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[Herald Interview] Opening up gates in the COVID-19 era

Singaporean Ambassador suggests ‘discuss first, launch later’ strategy for travel bubble

April 18, 2021 - 16:12 By Im Eun-byel
Singaporean Ambassador to Korea Eric Teo speaks during an interview with The Korea Herald on Thursday against a backdrop of a Peranakan patterned wall at the Singapore Residence in Seongbuk-dong, northern Seoul. (Park Hyun-koo / The Korea Herald)

Singaporean Ambassador to Korea Eric Teo recently received the Order of Diplomatic Service Merit (First Class) Gwanghwa Medal from the Korean government in appreciation of his service promoting Korea-Singapore ties.

It has been nearly two years since he arrived in Seoul, and a lot has changed in that time, owing to the virus pandemic affecting the world since early 2020.

Though the gateways between Korea and Singapore remain mostly closed for now due to the travel restrictions brought on by the pandemic, Teo hopes the two countries may soon be able to open their doors to each other. 

Singaporean Ambassador to South Korea Eric Teo (right) receives the Order of Diplomatic Service Merit (First Class) Gwanghwa Medal from Prime Minister Chung Sye-kyun, presented on behalf of President Moon Jae-in, at the prime minister’s residence in Seoul on March 31. (Embassy of the Republic of Singapore in Seoul)

“Many Koreans see Singapore as one of the top travel destinations,” Teo told The Korea Herald during an interview held Thursday at the Singaporean ambassador’s residence in Seoul.

While talks of an air travel bubble have given hopes to the travel-hungry around the world, Teo has been promoting a “discuss first, launch later” strategy. When countries agree on an air travel bubble, travelers between the two countries are exempted from mandatory quarantine periods.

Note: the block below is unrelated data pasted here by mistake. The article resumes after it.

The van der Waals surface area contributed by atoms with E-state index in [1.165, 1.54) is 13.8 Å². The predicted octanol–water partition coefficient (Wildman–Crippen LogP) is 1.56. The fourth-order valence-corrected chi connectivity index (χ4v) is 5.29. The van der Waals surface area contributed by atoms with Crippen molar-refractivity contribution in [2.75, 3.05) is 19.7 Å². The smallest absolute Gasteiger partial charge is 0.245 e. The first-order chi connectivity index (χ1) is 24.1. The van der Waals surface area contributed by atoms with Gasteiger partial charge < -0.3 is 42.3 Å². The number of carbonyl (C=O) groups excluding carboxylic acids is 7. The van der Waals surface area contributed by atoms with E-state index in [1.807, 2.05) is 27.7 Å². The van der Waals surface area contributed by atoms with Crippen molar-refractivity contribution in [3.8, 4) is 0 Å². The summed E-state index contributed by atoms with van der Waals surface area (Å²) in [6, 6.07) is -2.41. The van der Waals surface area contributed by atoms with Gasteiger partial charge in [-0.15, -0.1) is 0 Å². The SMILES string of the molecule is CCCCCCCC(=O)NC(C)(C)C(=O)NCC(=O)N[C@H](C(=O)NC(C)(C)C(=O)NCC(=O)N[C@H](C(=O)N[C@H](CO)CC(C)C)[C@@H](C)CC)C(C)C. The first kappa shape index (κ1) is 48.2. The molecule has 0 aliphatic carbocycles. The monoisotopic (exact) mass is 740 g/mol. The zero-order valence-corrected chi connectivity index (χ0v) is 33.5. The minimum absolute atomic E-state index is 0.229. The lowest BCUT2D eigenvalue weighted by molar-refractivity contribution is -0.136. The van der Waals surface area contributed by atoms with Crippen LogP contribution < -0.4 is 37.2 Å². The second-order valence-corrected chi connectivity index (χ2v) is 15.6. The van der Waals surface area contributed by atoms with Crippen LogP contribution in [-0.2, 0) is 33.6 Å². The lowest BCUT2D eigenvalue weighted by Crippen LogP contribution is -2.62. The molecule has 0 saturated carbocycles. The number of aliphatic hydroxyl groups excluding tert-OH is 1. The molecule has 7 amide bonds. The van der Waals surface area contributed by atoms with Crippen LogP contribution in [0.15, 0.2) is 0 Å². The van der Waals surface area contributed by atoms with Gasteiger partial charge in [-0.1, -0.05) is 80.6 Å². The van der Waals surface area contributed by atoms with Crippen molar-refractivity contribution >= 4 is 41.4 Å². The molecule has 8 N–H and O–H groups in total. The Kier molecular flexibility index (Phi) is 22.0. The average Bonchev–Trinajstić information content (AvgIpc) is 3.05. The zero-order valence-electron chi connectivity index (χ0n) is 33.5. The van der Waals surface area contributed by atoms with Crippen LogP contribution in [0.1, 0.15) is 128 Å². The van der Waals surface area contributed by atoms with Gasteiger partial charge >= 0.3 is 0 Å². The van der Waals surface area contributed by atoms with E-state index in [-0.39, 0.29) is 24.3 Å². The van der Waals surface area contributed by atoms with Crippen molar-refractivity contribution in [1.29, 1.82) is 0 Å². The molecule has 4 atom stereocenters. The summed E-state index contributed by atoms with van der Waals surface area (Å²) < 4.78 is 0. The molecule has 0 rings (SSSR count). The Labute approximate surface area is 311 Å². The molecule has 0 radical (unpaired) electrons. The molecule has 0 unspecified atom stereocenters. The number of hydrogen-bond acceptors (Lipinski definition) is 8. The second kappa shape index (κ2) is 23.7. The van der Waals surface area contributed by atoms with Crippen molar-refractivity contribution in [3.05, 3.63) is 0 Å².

“I am proposing to treat the discussion of the air travel bubble separately from the launch of it. [An] air travel bubble doesn’t just happen like that, you need time for the officials to discuss,” he said, stressing the need to “plan ahead.”

Singapore comes to this discussion with experience. The launch of a travel bubble between the country and Hong Kong, which was postponed from November to December 2020, has been postponed once again due to a spike in the number of COVID-19 cases in Hong Kong.

The two countries are now seeking to implement the bubble once again, which would become the third travel bubble in the world, following that between Taiwan and Palau and another between Australia and New Zealand.

“You need to choose partners who are safe and strict. They are strict in carrying out their social distancing measures. They are safe, enforcing social distancing measures well. At this stage, I think Singapore is quite a safe partner,” Teo said.

“Now on average, we have about 15 to 25 cases (per day). More than 95 percent of these average cases are imported,” said Teo regarding the current COVID-19 situation in his country. As of Saturday, Singapore has reported 60,808 COVID-19 cases and 30 deaths since the first case in the country was reported on Jan. 23, 2020.

The Korean government is welcoming the discussion of a travel bubble, too.

In March, Finance Minister Hong Nam-ki said the government will seek to adopt travel bubbles in a bid to revive the demand for air travel, following a promise the previous month by Culture Minister Hwang Hee to plan travel bubbles once the Ministry of Food and Drug Safety approves rapid coronavirus tests.

Tourism, however, should be limited to manage the risk, Teo cautioned, whether by limiting the number of flights per week or by limiting the number of passengers per day.

“There is a number that we can work on, so that the risk is managed. Even in the air travel bubble agreement itself, there is a mechanism for both countries to review. If the numbers come up, we suspend it,” he said. “We are all aiming for public safety.”

Singapore is in talks with a few countries, including New Zealand, Australia, Taiwan, China and Brunei, about opening up air travel bubbles.

Along with the air travel bubble, vaccine passports are also mentioned when discussing tourism normalization.

“The mutual recognition of vaccine certificates is the same thing. The relevant authorities in Singapore and Korea can discuss first, then when you want to use this is a separate matter,” he said. “It is kind of related to the air travel bubble, but it can also be separate.”

“We want to open up step by step, but always in a safe way,” Teo said.

By Im Eun-byel (